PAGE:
Imaging Mismatch Repair and Cellular Responses to DNA Damage in Bacillus subtilis

Published 2/08/2010

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A detailed protocol is described for imaging the real time formation of DNA repair complexes in Bacillus subtilis cells.

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Klocko, A. D., Crafton, K. M., Walsh, B. W., Lenhart, J. S., Simmons, L. A. Imaging Mismatch Repair and Cellular Responses to DNA Damage in Bacillus subtilis. J. Vis. Exp. (36), e1736, doi:10.3791/1736 (2010).


Both prokaryotes and eukaryotes respond to DNA damage through a complex set of physiological changes. Alterations in gene expression, the redistribution of existing proteins, and the assembly of new protein complexes can be stimulated by a variety of DNA lesions and mismatched DNA base pairs. Fluorescence microscopy has been used as a powerful experimental tool for visualizing and quantifying these and other responses to DNA lesions and to monitor DNA replication status within the complex subcellular architecture of a living cell. Translational fusions between fluorescent reporter proteins and components of the DNA replication and repair machinery have been used to determine the cues that target DNA repair proteins to their cognate lesions in vivo and to understand how these proteins are organized within bacterial cells. In addition, transcriptional and translational fusions linked to DNA damage inducible promoters have revealed which cells within a population have activated genotoxic stress responses. In this review, we provide a detailed protocol for using fluorescence microscopy to image the assembly of DNA repair and DNA replication complexes in single bacterial cells. In particular, this work focuses on imaging mismatch repair proteins, homologous recombination, DNA replication and an SOS-inducible protein in Bacillus subtilis. All of the procedures described here are easily amenable for imaging protein complexes in a variety of bacterial species.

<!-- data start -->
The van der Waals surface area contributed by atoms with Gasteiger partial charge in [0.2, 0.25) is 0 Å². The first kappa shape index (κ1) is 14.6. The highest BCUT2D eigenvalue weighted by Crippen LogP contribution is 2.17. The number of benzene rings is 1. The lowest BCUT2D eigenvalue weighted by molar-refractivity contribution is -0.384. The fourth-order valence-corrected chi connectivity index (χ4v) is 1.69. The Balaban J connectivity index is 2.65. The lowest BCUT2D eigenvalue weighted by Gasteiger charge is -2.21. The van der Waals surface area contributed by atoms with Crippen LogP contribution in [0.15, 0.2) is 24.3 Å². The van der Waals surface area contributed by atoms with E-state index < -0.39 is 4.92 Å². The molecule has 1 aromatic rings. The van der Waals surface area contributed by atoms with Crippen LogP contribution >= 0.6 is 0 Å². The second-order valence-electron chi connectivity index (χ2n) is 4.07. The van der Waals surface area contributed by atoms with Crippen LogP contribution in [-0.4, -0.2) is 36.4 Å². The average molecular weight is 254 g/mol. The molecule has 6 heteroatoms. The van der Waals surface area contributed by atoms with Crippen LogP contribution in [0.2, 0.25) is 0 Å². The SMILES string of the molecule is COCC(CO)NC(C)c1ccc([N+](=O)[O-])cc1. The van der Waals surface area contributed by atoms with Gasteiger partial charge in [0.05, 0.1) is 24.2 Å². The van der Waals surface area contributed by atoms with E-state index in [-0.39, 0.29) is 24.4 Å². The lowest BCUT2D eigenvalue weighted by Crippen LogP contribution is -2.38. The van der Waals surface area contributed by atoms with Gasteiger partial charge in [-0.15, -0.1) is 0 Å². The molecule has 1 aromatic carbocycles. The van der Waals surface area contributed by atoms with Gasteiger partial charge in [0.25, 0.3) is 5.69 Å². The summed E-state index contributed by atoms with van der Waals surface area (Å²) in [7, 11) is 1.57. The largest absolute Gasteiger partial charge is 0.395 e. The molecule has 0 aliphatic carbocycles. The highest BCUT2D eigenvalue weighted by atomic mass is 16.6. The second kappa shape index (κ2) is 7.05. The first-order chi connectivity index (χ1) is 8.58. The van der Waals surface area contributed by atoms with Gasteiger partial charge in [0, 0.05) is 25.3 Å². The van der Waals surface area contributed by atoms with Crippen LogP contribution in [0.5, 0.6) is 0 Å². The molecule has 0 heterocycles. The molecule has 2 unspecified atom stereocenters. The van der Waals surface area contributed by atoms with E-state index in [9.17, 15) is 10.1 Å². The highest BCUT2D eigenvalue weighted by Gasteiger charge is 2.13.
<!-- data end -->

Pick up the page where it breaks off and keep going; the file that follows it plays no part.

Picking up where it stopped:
Growing cultures of cells for microscopy

1. One or two days prior to imaging, prepare the B. subtilis strain containing the translational fusion protein you wish to visualize. Trial rounds of steps 1A and 1B will be necessary to determine which growth condition provides the best images of your strain. In most cases, cells should be imaged during exponential growth phase.

  1. For some B. subtilis strains (in particular, strains that grow poorly due to the integration of the translational fusion between the gene of interest and GFP at its endogenous locus), initial growth for two days prior to imaging is necessary for high quality images. On the first day, streak the B. subtilis strain to be imaged on LB agar with selective antibiotic(s) and incubate overnight at 30°C. On the second day, inoculate 100 μl of 0.85% saline with a single colony and perform three 10-fold serial dilutions on LB agar plates (with selective antibiotics), plating 100 μL of each dilution, followed by incubation overnight at 30°C. On the third day, select the dilution plate with light confluent growth of cells. Light confluent growth on a plate will provide the growth medium with a healthy, exponentially growing starter inoculum to potentially yield excellent imaging results (see step 4). This step is particularly useful for the highest quality membrane imaging with the stain FM4-64.